Can Cold Process Soaps cure Eczema?
I wish they could. But unfortunately the answer is no.
Then how helpful is a cold process bar for the condition? And if so, in what way? I am not a dermatologist nor an expert in the topic. However through my own personal experience with eczema that occurred only in adulthood and understanding of cold process soaps, I'd share what I know, and hope it can benefit any new eczema friends seeking these information.
First off, there isn't really a cure for eczema. What we can do as eczema warriors is to understand better how the condition thrive in our body and do our best to cope with it, or rather, prevent it from occurring, or worsening.
3 key ways to cope
Identify and avoid triggers of flares
Identify and avoid conditions that worsen flares
Moisturise, moisturise, moisturise
1. Understanding and avoiding triggers of flares
This is probably an obvious question yet it is one that is the most difficult to find an answer to. Cos the triggers differ from individual to individual and can come from multiple sources, ranging from physical contact to food allergy..
My own eczema started from my ring finger where out of the blue, my finger became allergic to the ring material and started itching. The mistake I made was to ignore the issue for too long and I didn't remove the ring until it was too late.
By the time I decided to take the condition seriously, the itch had become so unbearable and the infected area extended quickly from the ring joint, to the tip of the ring finger, across to the middle finger and across the palm.
While difficult to pinpoint the exact triggers, we can consider doing patch/allergy tests or simply observing how a new bout of flare starts. What did we recently come into contact with, or ate that we normally don't? This is easier said than done though, so we need to be really intentional about the process.
2. Understanding and avoiding conditions that worsen flares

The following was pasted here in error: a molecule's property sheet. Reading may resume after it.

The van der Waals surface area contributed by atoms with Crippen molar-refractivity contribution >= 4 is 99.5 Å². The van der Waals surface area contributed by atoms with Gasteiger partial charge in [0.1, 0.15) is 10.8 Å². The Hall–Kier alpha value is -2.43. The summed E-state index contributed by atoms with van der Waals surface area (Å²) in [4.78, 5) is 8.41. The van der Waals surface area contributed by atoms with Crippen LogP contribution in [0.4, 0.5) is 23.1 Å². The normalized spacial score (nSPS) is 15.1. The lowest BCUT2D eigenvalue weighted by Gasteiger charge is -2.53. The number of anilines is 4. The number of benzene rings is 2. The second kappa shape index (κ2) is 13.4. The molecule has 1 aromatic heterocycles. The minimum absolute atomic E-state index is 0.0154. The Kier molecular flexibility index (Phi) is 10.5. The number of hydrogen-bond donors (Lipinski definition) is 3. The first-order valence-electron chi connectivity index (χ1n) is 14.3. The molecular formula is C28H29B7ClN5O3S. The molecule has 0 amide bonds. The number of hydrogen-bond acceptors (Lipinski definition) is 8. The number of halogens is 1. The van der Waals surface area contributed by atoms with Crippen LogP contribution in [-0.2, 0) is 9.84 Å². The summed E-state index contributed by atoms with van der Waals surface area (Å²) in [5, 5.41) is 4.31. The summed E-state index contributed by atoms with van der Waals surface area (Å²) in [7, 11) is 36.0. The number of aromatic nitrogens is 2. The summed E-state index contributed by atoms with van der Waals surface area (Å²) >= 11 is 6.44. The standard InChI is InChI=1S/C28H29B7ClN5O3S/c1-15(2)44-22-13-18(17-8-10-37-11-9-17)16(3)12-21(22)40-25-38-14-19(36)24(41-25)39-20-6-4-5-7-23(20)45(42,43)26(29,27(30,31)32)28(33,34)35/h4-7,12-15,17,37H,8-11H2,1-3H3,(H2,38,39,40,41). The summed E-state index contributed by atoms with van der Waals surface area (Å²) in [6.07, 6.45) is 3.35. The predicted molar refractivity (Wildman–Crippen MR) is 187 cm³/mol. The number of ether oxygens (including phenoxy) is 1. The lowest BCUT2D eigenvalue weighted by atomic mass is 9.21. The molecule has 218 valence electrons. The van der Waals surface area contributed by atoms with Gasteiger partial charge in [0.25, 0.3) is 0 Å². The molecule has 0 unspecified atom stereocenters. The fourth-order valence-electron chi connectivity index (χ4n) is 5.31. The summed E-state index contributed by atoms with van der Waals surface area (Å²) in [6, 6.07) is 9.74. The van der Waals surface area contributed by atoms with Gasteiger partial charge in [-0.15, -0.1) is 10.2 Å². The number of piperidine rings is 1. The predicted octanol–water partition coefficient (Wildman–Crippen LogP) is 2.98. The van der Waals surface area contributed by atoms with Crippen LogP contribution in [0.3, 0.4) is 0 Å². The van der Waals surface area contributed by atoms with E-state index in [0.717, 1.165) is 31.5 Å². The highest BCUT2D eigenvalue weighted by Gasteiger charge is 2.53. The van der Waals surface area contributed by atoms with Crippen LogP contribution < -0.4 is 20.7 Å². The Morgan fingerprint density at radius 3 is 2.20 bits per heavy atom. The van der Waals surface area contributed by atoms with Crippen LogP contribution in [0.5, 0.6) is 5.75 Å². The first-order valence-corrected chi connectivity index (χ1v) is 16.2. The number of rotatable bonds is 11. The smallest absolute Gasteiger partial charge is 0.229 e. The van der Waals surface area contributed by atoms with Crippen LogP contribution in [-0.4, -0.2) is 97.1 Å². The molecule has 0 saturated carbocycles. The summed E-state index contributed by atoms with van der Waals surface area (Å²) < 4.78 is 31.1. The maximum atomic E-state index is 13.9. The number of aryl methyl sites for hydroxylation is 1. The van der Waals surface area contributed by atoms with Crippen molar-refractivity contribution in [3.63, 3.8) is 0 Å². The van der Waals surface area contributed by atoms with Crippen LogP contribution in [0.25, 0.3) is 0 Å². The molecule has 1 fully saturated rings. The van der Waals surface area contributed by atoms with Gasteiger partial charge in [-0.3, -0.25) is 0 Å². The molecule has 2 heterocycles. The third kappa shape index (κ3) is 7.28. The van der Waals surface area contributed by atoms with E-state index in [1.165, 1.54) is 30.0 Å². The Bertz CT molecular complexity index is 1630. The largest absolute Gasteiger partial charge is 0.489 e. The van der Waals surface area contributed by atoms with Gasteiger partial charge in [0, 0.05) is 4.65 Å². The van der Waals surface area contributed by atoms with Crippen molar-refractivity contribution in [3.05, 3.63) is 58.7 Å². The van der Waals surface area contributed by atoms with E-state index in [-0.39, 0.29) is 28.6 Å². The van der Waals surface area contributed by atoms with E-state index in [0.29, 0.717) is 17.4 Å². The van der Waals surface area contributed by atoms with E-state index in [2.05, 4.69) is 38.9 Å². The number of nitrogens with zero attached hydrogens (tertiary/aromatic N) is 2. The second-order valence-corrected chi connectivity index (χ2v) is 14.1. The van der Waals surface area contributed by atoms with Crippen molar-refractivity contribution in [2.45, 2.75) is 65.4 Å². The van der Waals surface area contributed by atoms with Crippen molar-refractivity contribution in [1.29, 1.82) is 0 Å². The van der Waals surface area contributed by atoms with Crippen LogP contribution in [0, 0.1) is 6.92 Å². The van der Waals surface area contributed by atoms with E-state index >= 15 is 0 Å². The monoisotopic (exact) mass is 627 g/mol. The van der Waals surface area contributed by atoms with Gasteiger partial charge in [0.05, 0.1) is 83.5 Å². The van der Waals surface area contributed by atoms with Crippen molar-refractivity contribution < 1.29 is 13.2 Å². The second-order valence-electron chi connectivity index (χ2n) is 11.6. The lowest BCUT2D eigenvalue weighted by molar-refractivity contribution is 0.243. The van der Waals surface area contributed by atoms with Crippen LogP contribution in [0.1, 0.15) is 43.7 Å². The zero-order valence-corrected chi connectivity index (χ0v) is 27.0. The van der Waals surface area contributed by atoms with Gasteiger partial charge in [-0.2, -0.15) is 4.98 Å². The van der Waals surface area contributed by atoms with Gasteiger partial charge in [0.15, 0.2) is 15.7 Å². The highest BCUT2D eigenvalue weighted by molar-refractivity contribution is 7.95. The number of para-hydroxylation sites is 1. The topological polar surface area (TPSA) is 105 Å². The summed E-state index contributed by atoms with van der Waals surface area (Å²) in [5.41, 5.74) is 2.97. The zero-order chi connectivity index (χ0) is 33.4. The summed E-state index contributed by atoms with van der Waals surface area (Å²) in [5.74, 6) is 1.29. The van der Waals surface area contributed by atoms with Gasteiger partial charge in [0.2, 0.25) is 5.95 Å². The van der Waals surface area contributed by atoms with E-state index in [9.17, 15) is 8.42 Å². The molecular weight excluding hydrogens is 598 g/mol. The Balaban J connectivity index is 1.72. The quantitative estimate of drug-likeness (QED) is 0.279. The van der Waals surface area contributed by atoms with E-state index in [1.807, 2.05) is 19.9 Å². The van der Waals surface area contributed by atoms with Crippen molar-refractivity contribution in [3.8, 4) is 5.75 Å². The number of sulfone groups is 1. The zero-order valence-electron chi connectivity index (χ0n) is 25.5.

The good news is that finding the conditions that worsen flares would be easier than identifying the triggers. Although it doesn't safeguard new flares from occurring, this can potentially help us recover from each flare faster and prevent the Big E from "conquering more territory".
Some of the conditions that I personally try to avoid or minimise around the eczema area whenever I have a flare:
Sanitizer with alcohol
Sadly with the pandemics, it was really hard to avoid this. And in some facilities, it was mandatory for us to sanitise our hands prior to entry.
Where possible, I'll try to wash my hands with cold process soap bars rather than use sanitiser.
Scented moisturiser or skincare
I've realised that my skin doesn't agree with skincare products strongly scented with synthetic fragrance so I've opted for unscented leave-on products wherever I can.
Yep. The basics - water. Constant contact with water prevented my skin from healing. When my flares are very bad, I go to the extent of keeping my hand totally off water even during showers, and only clean with a wet towel. This is very challenging for me since my work revolves around so much water, so I'm on a constant lookout for good gloves that I can work with and not touch water unnecessarily.
In all forms - water, steam, and on metal surfaces.
Whenever the hot or even just warm water in the showers hit my palm, I can feel the area getting raw. So whenever I have to handle hot water / containers during my soaping process, I remind myself not to let down my guard and do it with bare hands.
While any other person might be able to handle hot items without trouble, my skin is so thin I have to take extra care. It only takes a few seconds to pause, take and use a mitten but if I were lazy, it may mean taking a week or more longer than needed to heal.
Besides direct heat, staying cool overall also helps the condition to calm.
This is probably the biggest challenge for all eczema friends. That few seconds of absolute